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Fed’s Preferred Inflation Gauge Exceeds Expectations, Indicating Hindered Progress in Price Stability

The Federal Reserve’s preferred inflation gauge, the personal consumption expenditure (PCE) price index, has exceeded expectations, indicating a struggle to achieve price stability. In March, the PCE price index rose to 2.7 percent, surpassing the consensus estimate of 2.6 percent. This highlights the ongoing challenge of returning inflation to the central bank’s 2 percent target.

The core PCE, which excludes volatile energy and food sectors, remained unchanged at 2.8 percent year-over-year. On a monthly basis, core PCE increased by 0.3 percent. These figures exceeded economists’ expectations and suggest that inflation pressures are not solely demand-driven but also cost-driven.

Looking ahead, the consumer price index (CPI) is expected to remain unchanged at 3.5 percent. The CPI is projected to rise by 0.4 percent monthly. This indicates that inflationary pressures may continue in the near future.

Additional data from the Bureau of Economic Analysis (BEA) showed that personal spending in March soared by 0.8 percent, matching the February reading. Personal income also rose by 0.5 percent, in line with market expectations. However, the personal savings rate declined to 3.2 percent from 3.6 percent.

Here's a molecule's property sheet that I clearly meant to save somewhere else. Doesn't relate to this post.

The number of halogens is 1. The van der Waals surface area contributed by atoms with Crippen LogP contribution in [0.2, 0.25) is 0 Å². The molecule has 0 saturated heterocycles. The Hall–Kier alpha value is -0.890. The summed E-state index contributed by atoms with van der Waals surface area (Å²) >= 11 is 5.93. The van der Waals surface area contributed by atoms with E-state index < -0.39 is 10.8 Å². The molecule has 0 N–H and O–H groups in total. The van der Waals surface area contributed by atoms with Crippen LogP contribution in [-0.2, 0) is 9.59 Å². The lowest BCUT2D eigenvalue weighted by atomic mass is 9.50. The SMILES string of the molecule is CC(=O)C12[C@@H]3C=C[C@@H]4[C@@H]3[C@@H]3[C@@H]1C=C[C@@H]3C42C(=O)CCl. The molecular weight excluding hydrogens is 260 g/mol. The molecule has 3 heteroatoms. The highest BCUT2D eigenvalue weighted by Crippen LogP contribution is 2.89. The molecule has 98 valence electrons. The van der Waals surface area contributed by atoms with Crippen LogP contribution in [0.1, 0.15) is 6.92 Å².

The market reaction to the PCE figures was positive, with U.S. stocks rallying and benchmark indexes increasing by as much as 1.3 percent. Treasury yields declined across the board, and the U.S. Dollar Index (DXY) maintained its gains.

The strong PCE print suggests that there will be no rate cuts in the short term, according to Giuseppe Sette, the co-founder and president of Toggle AI. Inflation pressures have shifted from being demand-driven to cost-driven, with factors such as home insurance, commodities, and high fed funds rates contributing to higher costs for businesses and families.

However, this second wave of inflation may be short-lived as consumers have depleted their pandemic-era savings. As the savings rate normalizes, consumer spending is expected to decrease.

The first-quarter GDP report revealed slower growth and rising inflation. The economy grew by 1.6 percent in the first quarter, down from 3.4 percent in the previous quarter. The GDP Price Index increased to 3.1 percent, while PCE prices climbed to 3.4 percent and core PCE surged to 3.7 percent.

Investors have not priced in a rate hike this year, but expectations for a rate cut have been reduced. The futures market now only anticipates one quarter-point rate cut in December.

Many monetary policymakers have acknowledged that progress on inflation has stalled, and there is little urgency to cut the federal funds rate. Stagflation talk has emerged, with concerns about stagnant growth and high inflation. Treasury Secretary Janet Yellen believes that inflation is on a downward path and that housing is the main contributor to inflation.

The next meeting of the Federal Open Market Committee will take place on April 30 and May 1, where policymakers will discuss the current inflationary pressures and the path forward for interest rates.

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